"The standard of truth has been erected. No unhallowed hand can stop the work from progressing. Persecutions may rage, mobs may combine, armies may assemble and calumny may defame but the truth of God will go forth boldly, nobly and independent 'till the purposes of God have been accomplished and the great Jehovah shall say the work is done." -Joseph Smith

Sunday, March 31, 2013

The Waiting Game

Well, it seems like forever since Hermana Myers took off on the plane from Moline on her way to Utah, to prepare to teach the gospel to those in Riverside California.  I was fine as she walked off and went through security but since then many times a day I wonder what she is doing and how she is feeling, wishing only to be a fly on the wall and observe all that is happening.  Hopefully sometime this week we will be getting an email or letter telling us about her first impressions and all her learning.

While I have your ear, I would like to share a nice service found at Dear Elder.  This is a site where they will print  you letter and get it to her mailbox at the Mission Training Center in Provo Utah the next day or same day if before 12 PM Mountain Time. If using this service, please remember that until the beginning of May (5/8/13 is her approximate departure day) you need to scroll down to the Provo MTC even though for her mission you need to enter California Riverside. The service is free( to the MTC) and you can get a copy of your letter sent to your email. In the MTC Hermana Myers will have limited computer time so this will give her a printed copy she can read at anytime not just during her short computer time.

I know that I have sent this to a few people but I would like to leave this posted on Hermana Myers' blog as she is determined to serve a valiant mission and KEEP the MISSION RULES!!! (from http://ourldsfamily.com/docs/PreparingYourMissionary.shtml)

  • Several things I noticed with the missionaries where we served:
  • Missionaries really appreciate letters that talk about things their parents are doing to further the Lord's work. One young Elder wrote home expressing his disappointment that his parents were not doing any type of missionary work themselves. The next email he received from his parents told him about their missionary experiences. They had gone on exchanges with the missionaries, were doing better with their own home teaching and visiting teaching, and shared the joy they were feeling from their service. The smile the Elder had on his face when he read this was priceless. They like to know that missionary work is important to their parents.
  • Some parents share scriptural insights with their missionaries in their letters. The missionaries really appreciate it, especially if it has to do with the topics in Preach My Gospel. They are teaching the gospel using their own words and understandings. Preach My Gospel has an excellent outline for them and scriptures and questions to support what they are teaching. But they are always looking for additional supporting scriptures, personal experiences and messages from the general authorities. Share something you learned at church. Share thoughts with them or brief outlines of talks given in sacrament meeting. These young elders and sisters prepare talks on topics the president gives them every zone conference. Two or three will be called on to give their talks. They don't know who it will be until the last minute. So they all prepare a talk every zone conference. Ideas you share with them about living the gospel will really help them. Share your testimony and your love for the gospel, and for them. Share spiritual experiences and answers to prayers with them. These are the things they are focused on during their mission. Those are the letters that mean the most.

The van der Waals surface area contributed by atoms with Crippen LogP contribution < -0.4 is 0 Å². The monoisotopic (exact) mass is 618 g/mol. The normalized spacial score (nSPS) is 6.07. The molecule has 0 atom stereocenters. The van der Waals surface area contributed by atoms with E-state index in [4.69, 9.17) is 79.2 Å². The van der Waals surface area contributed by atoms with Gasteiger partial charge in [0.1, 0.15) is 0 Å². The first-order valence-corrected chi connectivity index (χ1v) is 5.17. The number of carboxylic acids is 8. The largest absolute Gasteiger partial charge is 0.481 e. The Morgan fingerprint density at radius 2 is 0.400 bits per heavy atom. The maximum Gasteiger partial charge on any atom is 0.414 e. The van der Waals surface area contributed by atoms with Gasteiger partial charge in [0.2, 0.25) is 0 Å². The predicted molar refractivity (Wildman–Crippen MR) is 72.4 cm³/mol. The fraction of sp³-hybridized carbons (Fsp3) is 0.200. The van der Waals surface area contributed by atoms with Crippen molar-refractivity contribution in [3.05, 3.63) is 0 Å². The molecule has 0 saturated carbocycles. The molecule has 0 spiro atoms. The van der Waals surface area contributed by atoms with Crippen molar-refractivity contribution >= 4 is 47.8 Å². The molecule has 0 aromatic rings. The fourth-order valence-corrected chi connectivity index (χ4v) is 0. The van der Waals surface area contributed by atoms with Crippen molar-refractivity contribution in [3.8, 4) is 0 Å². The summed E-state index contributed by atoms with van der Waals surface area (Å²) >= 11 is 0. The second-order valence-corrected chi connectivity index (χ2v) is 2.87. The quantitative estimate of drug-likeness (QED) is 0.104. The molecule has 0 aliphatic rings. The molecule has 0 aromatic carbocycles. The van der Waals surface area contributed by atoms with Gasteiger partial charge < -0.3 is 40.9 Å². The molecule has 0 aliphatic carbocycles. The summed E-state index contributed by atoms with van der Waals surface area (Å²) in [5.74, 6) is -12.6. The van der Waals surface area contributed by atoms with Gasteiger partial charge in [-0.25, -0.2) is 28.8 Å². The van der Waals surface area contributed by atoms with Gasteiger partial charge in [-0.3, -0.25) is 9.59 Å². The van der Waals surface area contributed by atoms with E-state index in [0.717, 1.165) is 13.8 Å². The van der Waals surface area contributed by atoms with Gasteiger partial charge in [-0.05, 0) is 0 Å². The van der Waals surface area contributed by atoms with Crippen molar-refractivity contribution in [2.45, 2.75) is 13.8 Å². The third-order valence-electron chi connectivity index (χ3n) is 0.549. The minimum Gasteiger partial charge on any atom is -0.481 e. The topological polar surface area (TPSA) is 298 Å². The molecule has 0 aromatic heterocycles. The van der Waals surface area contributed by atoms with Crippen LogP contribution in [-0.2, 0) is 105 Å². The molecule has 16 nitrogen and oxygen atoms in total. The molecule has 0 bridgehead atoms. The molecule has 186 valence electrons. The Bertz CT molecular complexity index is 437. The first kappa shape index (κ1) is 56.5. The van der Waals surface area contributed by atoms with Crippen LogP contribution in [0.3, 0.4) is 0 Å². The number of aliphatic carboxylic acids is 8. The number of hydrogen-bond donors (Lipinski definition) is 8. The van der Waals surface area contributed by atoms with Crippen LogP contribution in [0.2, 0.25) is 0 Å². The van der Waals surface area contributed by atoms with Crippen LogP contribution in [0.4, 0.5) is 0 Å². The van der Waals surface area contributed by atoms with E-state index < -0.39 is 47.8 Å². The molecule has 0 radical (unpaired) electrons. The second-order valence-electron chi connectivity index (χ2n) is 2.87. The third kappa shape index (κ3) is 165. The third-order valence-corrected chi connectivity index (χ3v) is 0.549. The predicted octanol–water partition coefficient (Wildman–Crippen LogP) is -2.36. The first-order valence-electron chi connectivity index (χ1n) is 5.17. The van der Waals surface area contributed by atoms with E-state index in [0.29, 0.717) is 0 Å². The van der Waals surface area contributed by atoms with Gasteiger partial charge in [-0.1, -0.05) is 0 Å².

• Letters don't need to have a lot of detail about things going on at home. Sometimes too much detail causes them to worry too much about home and to lose their focus. They are in the mission field to do missionary work. They dedicate 18 months or 2 years. They don't like getting anything that causes them to lose focus.
  • One missionary received a lot of pictures from home. He loved them and I don't want to discourage sending pictures, but I smiled when I walked past his desk one day. On his bulletin board I saw a picture he received from home that was pinned on the board face-down. He wrote on the back, "Focus Elder". Help them to stay focused and encourage them to put their whole heart into the missionary work. They will have the most tremendous experiences if they do.
  • They love receiving letters but generally one a week is very sufficient.
  • Share a recipe with them. Something that takes few locally available ingredients, doesn't cost a lot to make, and doesn't take a lot of time, but, is nutritious and tasty. They love good recipes more than you can imagine.
  • The missionaries love to receive an occasional package from home with some of their favorite treats, or a new tie (they get so tired of their old ties). I noticed the ones that received too many packages would tend to lose their focus a little. One of our office missionaries received a package for major holidays (2 a year) and for his birthday. That was all. Of course he received an email every week, which he looked forward to. When he received a package, he cherished it and everything in it. His family put a lot of thought into what to send him that would help him on his mission and mean the most to him. Those that received packages too often didn't seem to appreciate them as much. So thoughtfully prepare an occasional package, but don't send too many.